SYSTEMIC SCLEROSIS/SCLERODERMA
Systematic Reviews
In 2015, van Laar et al conducted a systematic review of evidence on the use of HCT for treating poor-prognosis systemic sclerosis.15 They identified 3 RCTs comparing HCT with the standard of care (cyclophosphamide): a phase 2 trial and a completed phase 3 trial, both of which are described in the Randomized Controlled Trial section, plus a phase 3 trial (Scleroderma: Cyclophosphamide or Transplantation [SCOT]). SCOT has been completed and results presented at a 2016 American College of Rheumatology conference. Results have not been published at the time of this update. Reviewers concluded that there is evidence HCT can result in significant improvements in skin thickness and functional outcomes. However, HCT is associated with serious toxicities that can be fatal. Additional trials are needed to assess how to reduce toxicity and to determine which patients with scleroderma would benefit most from HCT.

A review in 2011 by Milanetti et al summarized 8 phase 1 and 2 clinical studies using autologous HCT to treat systemic sclerosis.16 The number of patients in each study ranged from 6 to 57. The proportion of patients across the studies achieving a 25% decrease in the Rodnan Skin Score (RSS) ranged from 60% to 100%. Pooled analyses were not conducted.

Randomized Controlled Trials
Results of the Autologous Stem Cell Transplantation International Scleroderma (ASTIS) trial (ISRCTN54371254) were published in 2014.17 ASTIS was a phase 3 RCT conducted in 10 countries at 29 centers with access to an EBMT-registered transplant facility. A total of 156 patients were recruited between March 2001 and October 2009. Patients were eligible if they were between 18 and 65 years of age; had diffuse cutaneous systemic sclerosis according to American Rheumatism Association criteria, with a maximum duration of 4 years; minimum modified RSS of 15 (range, 0-51; higher scores indicate more sever skin thickening); and involvement of heart, lungs, or kidneys. Patients were randomized to high-dose chemotherapy (intravenous cyclophosphamide 200 mL/kg over 4 consecutive days and intravenous rabbit antithymocyte-globulin 7.5 mg/kg total dose over 3 consecutive days) followed by CD34-positive selected autologous HCT support (n=79) or 12 monthly treatments with intravenous pulsed cyclophosphamide (750 mg/m2). Median follow-up was 5.8 years (interquartile range, 4.1-7.8 years). The primary end point was event-free survival, defined as the time in days from randomization until the occurrence of death due to any cause or the development of persistent major organ failure (heart, lung, kidney). Main secondary end points included treatment-related mortality, toxicity, and disease-related changes in modified RSS, organ function, body weight, and quality of life scores. The internal validity (risk of bias) of ASTIS was assessed according to the U.S. Preventive Services Task Force criteria for randomized trials. The trial was rated as poor quality according to this framework because of 2 fatal flaws: outcome assessment was not masked to patients or assessors, and 18 (24%) of 75 of the control group discontinued intervention because of death, major organ failure, adverse events, or nonadherence. Furthermore, the trial design permitted crossover after the second year, but whether any patients did so and were analyzed as such is not mentioned. Finally, the authors reported that the use of unspecified concomitant medications or other supportive care measures were allowed at the discretion of the investigators, adding further uncertainty to the results.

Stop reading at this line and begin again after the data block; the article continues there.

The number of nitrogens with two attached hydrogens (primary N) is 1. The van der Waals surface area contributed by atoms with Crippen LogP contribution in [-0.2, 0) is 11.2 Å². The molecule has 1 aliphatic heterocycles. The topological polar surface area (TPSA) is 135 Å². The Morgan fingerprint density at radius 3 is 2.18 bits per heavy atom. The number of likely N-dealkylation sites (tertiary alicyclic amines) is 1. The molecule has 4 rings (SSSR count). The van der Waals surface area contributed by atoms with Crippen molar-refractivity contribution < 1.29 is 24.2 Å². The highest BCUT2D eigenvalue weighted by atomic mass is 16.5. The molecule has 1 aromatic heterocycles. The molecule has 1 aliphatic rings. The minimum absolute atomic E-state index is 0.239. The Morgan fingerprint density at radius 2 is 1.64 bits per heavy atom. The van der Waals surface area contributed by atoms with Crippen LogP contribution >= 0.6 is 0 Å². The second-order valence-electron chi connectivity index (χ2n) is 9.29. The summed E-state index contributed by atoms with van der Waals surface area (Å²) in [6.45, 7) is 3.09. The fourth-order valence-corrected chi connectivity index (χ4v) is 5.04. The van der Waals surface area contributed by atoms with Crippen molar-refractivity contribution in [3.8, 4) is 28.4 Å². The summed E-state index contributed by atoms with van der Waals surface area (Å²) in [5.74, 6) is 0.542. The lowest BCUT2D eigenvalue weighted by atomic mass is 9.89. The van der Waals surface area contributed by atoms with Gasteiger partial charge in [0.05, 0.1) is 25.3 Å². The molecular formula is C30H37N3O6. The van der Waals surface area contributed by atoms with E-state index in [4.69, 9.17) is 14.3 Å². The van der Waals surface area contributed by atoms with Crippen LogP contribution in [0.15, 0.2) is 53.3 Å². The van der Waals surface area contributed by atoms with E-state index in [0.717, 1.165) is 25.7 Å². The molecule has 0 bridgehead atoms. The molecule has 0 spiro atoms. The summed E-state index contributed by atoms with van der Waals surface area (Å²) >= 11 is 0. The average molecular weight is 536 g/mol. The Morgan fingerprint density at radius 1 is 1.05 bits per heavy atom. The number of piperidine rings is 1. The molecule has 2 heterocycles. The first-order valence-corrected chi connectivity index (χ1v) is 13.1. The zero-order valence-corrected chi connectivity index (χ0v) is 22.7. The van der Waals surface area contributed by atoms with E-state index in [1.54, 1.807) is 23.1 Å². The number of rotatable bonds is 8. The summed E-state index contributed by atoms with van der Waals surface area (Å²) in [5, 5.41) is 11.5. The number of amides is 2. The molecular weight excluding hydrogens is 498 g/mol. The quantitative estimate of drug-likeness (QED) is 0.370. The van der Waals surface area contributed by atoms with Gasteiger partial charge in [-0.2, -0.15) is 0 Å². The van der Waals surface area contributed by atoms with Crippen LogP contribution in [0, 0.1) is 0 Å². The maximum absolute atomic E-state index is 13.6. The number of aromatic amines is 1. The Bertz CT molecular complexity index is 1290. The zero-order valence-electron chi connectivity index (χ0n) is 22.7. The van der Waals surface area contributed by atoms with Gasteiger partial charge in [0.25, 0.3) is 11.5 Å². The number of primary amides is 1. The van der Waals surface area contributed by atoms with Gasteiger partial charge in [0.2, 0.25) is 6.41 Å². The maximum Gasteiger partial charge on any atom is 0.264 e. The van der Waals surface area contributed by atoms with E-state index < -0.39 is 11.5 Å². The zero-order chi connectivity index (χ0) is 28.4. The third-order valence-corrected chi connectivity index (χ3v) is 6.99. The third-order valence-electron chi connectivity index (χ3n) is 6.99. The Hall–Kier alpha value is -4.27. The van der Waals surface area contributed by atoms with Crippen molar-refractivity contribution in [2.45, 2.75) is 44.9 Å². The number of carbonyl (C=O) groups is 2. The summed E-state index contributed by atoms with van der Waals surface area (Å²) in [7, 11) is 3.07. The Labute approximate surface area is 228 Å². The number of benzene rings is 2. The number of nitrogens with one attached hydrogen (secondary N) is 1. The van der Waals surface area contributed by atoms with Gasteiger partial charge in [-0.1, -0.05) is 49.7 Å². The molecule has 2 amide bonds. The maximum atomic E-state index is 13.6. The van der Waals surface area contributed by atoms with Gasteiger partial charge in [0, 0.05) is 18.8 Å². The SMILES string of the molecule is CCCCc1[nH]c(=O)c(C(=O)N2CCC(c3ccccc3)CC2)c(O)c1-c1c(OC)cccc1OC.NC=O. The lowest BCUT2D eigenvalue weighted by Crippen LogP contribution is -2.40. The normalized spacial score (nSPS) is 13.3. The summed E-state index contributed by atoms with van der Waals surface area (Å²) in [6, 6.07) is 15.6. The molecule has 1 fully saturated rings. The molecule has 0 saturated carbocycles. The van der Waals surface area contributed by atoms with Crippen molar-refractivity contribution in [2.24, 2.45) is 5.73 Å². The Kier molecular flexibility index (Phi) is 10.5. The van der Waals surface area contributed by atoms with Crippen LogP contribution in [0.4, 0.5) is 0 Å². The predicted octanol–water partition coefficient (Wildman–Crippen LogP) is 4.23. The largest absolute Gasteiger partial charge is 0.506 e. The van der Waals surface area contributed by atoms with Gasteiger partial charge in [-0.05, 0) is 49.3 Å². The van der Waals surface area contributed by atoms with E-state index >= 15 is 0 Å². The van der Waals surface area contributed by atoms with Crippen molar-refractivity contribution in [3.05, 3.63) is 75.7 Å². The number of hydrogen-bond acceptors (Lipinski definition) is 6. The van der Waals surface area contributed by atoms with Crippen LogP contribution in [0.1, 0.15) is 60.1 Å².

Of the 53 primary end point events recorded, 22 were in the HCT group (19 deaths, 3 irreversible organ failures; 8 patients died of treatment-related causes in the first year, 9 of disease progression, 1 of cerebrovascular disease, 1 of malignancy) and 31 were in the control group (23 deaths, 8 irreversible organ failures [7 of whom died later]; 19 patients died of disease progression, 4 of cardiovascular disease, 5 of malignancy, 2 of other causes). The data showed patients treated with HCT experienced more events in the first year but appeared to have better long-term event-free survival than the controls, with Kaplan-Meier curves for overall survival crossing at about 2 years after treatment, with the overall survival rate at that time estimated at 85%. According to the Kaplan-Meier curves, at 5 years, the overall survival rate was estimated at 66% in the control group and estimated at 80% in the HCT group (p value unknown). Time-varying hazard ratios (modeled with a treatment by time interaction) for event-free survival were 0.35 (95% CI, 0.15 to 0.74) at 2 years and 0.34 (95% CI, 0.16 to 0.74) at 4 years, supporting a benefit of HCT compared with pulsed cyclophosphamide. Severe or life-threatening grade 3 or 4 adverse events were reported in 51 (63%) of the HCT group and 30 (37% by intention-to-treat, p=0.002) of the control group.